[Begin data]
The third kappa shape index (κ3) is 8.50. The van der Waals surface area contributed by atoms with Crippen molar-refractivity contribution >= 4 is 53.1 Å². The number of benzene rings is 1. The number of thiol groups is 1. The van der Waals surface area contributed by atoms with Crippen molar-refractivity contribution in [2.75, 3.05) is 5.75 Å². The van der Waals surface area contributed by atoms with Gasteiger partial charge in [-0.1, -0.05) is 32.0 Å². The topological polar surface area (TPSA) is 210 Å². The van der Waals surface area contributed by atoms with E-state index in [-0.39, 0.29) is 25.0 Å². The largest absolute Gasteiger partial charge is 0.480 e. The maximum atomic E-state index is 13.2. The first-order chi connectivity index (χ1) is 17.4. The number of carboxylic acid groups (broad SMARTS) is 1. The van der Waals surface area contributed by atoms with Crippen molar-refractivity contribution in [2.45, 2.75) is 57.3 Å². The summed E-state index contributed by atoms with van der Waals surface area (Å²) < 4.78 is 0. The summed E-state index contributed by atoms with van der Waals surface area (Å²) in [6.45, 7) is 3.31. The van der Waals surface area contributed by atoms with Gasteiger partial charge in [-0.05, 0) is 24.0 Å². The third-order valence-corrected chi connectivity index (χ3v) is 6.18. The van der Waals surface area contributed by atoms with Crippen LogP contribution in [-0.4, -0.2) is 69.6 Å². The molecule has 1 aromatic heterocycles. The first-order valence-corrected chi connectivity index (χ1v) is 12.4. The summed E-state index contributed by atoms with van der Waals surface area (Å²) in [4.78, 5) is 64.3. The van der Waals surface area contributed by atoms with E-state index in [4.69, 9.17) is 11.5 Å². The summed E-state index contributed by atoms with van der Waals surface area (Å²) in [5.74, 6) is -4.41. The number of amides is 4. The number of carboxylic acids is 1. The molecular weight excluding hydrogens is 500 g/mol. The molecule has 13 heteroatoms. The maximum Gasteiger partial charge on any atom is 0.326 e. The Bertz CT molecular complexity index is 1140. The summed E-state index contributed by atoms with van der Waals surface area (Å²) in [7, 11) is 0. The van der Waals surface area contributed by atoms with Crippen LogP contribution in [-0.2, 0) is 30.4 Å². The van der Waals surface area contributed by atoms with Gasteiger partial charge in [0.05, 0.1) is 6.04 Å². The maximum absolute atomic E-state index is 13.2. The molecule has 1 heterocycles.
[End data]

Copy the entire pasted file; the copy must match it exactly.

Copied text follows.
The third kappa shape index (κ3) is 8.50. The van der Waals surface area contributed by atoms with Crippen molar-refractivity contribution >= 4 is 53.1 Å². The number of benzene rings is 1. The number of thiol groups is 1. The van der Waals surface area contributed by atoms with Crippen molar-refractivity contribution in [2.75, 3.05) is 5.75 Å². The van der Waals surface area contributed by atoms with Gasteiger partial charge in [-0.1, -0.05) is 32.0 Å². The topological polar surface area (TPSA) is 210 Å². The van der Waals surface area contributed by atoms with E-state index in [-0.39, 0.29) is 25.0 Å². The largest absolute Gasteiger partial charge is 0.480 e. The maximum atomic E-state index is 13.2. The first-order chi connectivity index (χ1) is 17.4. The number of carboxylic acid groups (broad SMARTS) is 1. The van der Waals surface area contributed by atoms with Crippen molar-refractivity contribution in [2.45, 2.75) is 57.3 Å². The summed E-state index contributed by atoms with van der Waals surface area (Å²) < 4.78 is 0. The summed E-state index contributed by atoms with van der Waals surface area (Å²) in [6.45, 7) is 3.31. The van der Waals surface area contributed by atoms with Gasteiger partial charge in [-0.05, 0) is 24.0 Å². The third-order valence-corrected chi connectivity index (χ3v) is 6.18. The van der Waals surface area contributed by atoms with Crippen LogP contribution in [-0.4, -0.2) is 69.6 Å². The molecule has 1 aromatic heterocycles. The first-order valence-corrected chi connectivity index (χ1v) is 12.4. The summed E-state index contributed by atoms with van der Waals surface area (Å²) in [4.78, 5) is 64.3. The van der Waals surface area contributed by atoms with E-state index in [4.69, 9.17) is 11.5 Å². The summed E-state index contributed by atoms with van der Waals surface area (Å²) in [5.74, 6) is -4.41. The number of amides is 4. The number of carboxylic acids is 1. The molecular weight excluding hydrogens is 500 g/mol. The molecule has 13 heteroatoms. The maximum Gasteiger partial charge on any atom is 0.326 e. The Bertz CT molecular complexity index is 1140. The summed E-state index contributed by atoms with van der Waals surface area (Å²) in [7, 11) is 0. The van der Waals surface area contributed by atoms with Crippen LogP contribution in [-0.2, 0) is 30.4 Å². The van der Waals surface area contributed by atoms with Gasteiger partial charge in [0.05, 0.1) is 6.04 Å². The maximum absolute atomic E-state index is 13.2. The molecule has 1 heterocycles.